Edwin Avila makes returns after successful track world championships
With a wildcard place assured for May's Giro d'Italia, Team Colombia's preparation for the first grand tour of 2014 continues with two races this week. Claudio Corti’s team have had a run of solid performances over the last few weeks and continue their European odyssey at Settimana Internazionale Coppi e Bartali and then the ASO's Critérium International.
Having recently won another world championships on the track, Edwin 'El Kalimeno' Avila will make his return to the road at the Italian race while fellow track specialist Juan Esteban Arango also returns. Avilla's last race for Colombia was at the Tour de San Luis.
Also in the line-up will be five riders who have shown their good form recently and will be looking to give their very best in the Italian stage race: Miguel Angel Rubiano, Jarlinson Pantano, Juan Pablo Valencia, Carlos Julian Quintero and Duber Quintero.
Tipped as next big thing by team manager Andrew Christie-Johnston
Avanti Racing Team manager Andrew Christie-Johnston has an eye for talent and clearly knows a good cyclist when he sees one. Since co-founding the Australian UCI Continental team in 2000 under the name Praties – and later Genesys Wealth Advisors – with fellow Tasmanian Steve Price, who still serves as the team's directeur sportif, Christie-Johnston has rostered not just some of the nation's best, but rather some of the world's very best cyclists.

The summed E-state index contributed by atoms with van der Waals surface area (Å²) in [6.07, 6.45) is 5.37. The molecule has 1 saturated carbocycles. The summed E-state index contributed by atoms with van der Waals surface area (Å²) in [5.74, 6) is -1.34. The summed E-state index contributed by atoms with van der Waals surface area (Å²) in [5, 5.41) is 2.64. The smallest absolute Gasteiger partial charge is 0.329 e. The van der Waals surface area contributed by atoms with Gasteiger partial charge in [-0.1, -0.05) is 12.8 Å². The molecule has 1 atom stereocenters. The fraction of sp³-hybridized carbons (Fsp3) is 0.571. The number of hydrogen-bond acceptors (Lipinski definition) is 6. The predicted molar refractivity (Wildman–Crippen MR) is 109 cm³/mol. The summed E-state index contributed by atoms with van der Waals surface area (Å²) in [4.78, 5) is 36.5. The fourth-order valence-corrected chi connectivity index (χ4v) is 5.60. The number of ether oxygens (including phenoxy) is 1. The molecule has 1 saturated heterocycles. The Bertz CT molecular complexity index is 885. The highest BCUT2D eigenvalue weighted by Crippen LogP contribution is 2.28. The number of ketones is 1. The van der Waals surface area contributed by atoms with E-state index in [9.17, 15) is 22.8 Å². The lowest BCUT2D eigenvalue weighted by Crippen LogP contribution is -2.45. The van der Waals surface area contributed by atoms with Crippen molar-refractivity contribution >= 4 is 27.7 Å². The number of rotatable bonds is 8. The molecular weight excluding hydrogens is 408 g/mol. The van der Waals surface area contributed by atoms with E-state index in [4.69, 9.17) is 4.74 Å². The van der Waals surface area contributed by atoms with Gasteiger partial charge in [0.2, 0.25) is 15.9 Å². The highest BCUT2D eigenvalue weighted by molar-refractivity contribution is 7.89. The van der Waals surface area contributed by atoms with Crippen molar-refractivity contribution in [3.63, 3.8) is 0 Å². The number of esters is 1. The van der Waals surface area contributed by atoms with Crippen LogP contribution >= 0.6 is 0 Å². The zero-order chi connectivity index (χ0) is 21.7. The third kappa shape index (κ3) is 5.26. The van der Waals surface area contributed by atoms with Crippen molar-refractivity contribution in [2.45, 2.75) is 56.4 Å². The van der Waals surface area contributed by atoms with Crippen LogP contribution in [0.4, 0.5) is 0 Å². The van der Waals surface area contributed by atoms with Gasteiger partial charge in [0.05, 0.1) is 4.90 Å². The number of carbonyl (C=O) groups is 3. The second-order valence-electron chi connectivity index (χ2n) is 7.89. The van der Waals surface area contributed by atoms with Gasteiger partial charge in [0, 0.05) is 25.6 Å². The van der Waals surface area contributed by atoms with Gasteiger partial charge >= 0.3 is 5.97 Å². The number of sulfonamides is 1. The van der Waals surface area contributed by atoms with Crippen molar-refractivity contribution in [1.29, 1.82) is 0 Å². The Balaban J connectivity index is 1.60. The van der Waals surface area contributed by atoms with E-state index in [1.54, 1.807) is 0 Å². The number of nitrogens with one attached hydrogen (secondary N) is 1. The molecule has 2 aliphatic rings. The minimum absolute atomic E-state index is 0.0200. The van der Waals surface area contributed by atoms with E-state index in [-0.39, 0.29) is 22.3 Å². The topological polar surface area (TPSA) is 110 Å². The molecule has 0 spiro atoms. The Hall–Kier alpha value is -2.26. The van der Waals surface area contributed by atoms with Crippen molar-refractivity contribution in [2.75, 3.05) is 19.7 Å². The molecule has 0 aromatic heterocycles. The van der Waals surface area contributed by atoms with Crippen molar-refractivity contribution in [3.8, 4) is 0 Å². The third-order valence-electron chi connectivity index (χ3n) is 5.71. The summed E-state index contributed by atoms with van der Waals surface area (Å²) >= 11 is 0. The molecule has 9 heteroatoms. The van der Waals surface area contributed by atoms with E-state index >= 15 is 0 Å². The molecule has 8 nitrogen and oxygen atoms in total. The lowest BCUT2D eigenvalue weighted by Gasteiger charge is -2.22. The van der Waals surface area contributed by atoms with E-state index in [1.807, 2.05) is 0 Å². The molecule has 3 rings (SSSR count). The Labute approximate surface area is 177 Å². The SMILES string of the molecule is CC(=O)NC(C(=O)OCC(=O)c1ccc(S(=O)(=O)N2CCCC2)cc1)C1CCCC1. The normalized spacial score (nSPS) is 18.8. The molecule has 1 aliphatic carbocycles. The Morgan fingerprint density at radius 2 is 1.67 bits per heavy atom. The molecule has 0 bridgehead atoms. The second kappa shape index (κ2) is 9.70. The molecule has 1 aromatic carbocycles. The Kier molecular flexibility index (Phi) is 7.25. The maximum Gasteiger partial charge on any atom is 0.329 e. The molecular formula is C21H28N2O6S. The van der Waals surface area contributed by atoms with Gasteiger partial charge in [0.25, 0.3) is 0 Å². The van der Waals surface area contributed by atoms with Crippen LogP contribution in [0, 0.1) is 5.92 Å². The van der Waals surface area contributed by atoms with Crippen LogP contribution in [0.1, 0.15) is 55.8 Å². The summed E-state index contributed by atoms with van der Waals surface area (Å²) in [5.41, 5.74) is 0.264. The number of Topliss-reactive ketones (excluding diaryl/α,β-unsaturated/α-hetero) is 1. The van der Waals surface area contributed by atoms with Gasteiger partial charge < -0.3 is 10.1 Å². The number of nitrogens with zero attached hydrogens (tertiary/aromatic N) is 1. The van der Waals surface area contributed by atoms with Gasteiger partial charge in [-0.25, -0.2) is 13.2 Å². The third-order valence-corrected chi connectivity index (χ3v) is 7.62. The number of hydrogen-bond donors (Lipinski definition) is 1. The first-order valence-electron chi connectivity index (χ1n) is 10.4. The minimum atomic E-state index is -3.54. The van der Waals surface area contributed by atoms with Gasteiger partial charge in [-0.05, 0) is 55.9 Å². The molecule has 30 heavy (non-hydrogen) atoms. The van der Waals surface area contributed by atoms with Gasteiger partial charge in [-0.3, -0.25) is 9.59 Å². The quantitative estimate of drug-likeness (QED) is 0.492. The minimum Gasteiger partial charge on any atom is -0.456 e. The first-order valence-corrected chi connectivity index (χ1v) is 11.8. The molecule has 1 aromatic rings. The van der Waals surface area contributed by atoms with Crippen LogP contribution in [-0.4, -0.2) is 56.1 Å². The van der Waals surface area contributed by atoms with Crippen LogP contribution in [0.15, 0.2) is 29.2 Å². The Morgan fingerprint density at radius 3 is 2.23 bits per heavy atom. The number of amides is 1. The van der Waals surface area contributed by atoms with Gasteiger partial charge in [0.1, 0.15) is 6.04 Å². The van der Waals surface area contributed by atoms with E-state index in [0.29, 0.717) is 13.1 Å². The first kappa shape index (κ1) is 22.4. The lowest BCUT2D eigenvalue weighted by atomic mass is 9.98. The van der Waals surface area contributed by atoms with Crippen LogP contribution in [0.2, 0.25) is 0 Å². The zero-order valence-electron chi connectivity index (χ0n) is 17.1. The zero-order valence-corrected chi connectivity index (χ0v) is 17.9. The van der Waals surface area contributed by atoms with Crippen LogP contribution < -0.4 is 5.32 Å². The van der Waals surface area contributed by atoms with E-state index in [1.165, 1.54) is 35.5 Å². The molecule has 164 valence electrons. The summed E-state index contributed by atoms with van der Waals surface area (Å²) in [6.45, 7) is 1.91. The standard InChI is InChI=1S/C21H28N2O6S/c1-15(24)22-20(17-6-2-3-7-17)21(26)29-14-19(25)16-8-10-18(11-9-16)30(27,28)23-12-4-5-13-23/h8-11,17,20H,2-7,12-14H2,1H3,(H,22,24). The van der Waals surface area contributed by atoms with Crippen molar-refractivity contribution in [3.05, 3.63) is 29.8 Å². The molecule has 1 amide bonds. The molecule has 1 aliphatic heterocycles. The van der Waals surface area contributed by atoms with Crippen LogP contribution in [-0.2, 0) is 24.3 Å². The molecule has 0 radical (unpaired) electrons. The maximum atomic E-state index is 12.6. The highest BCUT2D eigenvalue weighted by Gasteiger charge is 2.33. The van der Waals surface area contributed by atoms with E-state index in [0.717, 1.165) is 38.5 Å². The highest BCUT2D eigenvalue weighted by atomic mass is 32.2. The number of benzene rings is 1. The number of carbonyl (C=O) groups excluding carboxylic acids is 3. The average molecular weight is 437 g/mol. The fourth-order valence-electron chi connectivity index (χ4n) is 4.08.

The likes of Sky's Richie Porte and Nathan Earle, and Garmin-Sharp's Nathan Haas and Steele von Hoff have all climbed their way through the ranks of one of Avanti's previous incarnations en route to headlining the WorldTour stage. Now, according to Christie-Johnston, the world of professional cycling may just soon add New Zealand's Joe Cooper to that illustrious lineage.
"At 28-years-of-age, Joe is just starting to reach his prime," Christie-Johnston told Cyclingnews. "How he has slipped through the cracks is beyond me, but if a pro team signed him for just a two-year contract, it would be the best signing because there is no one in Australia or New Zealand any better – I've had no one better."
Top five in team classification season goal for Western Australian outfit
On the eve of the opening National Road Series (NRS) race of 2014, Tour de Perth, team manager of Satalyst Giant Racing Team, Wayne Evans, spoke to Cyclingnews about the upcoming season, team targets and riders to watch.
This is the first in what will be a regular series of articles on NRS teams to feature on Cyclingnews.
Cyclingnews: How has your preparation been for the start of the 2014 NRS series? We've just had a training camp on over the weekend which was about bringing the boys together and the task at hand and just fine tuning their training but really, all the hard work has been done, so I think we’re in reasonable shape. A lot of the guys did the [Australian] nationals and some of them did the Bay Crits [both in January] and the local racing over here in Western Australia has been pretty active and the team itself is composed of guys from all over Australia so we've had a series of approaches to get ready for the Tour de Perth.
We'll miss Michael Fitzgerald out of our line up, he's out with a sickness, other than that we should be able to battle on and be a big part of the bike race and certainly have a say in it.
CN:How do you decide on your team roster? What processes do you go through in recruiting riders? The recruiting process for me starts throughout the year and by the end of September-October of last year, I'd pretty much nutted down most of my roster for this season and we're looking again for next year with up-and-coming juniors from Western Australia as well as guys on the eastern seaboard and keeping an eye on talent that's going to be available and keen to race as part of a NRS team.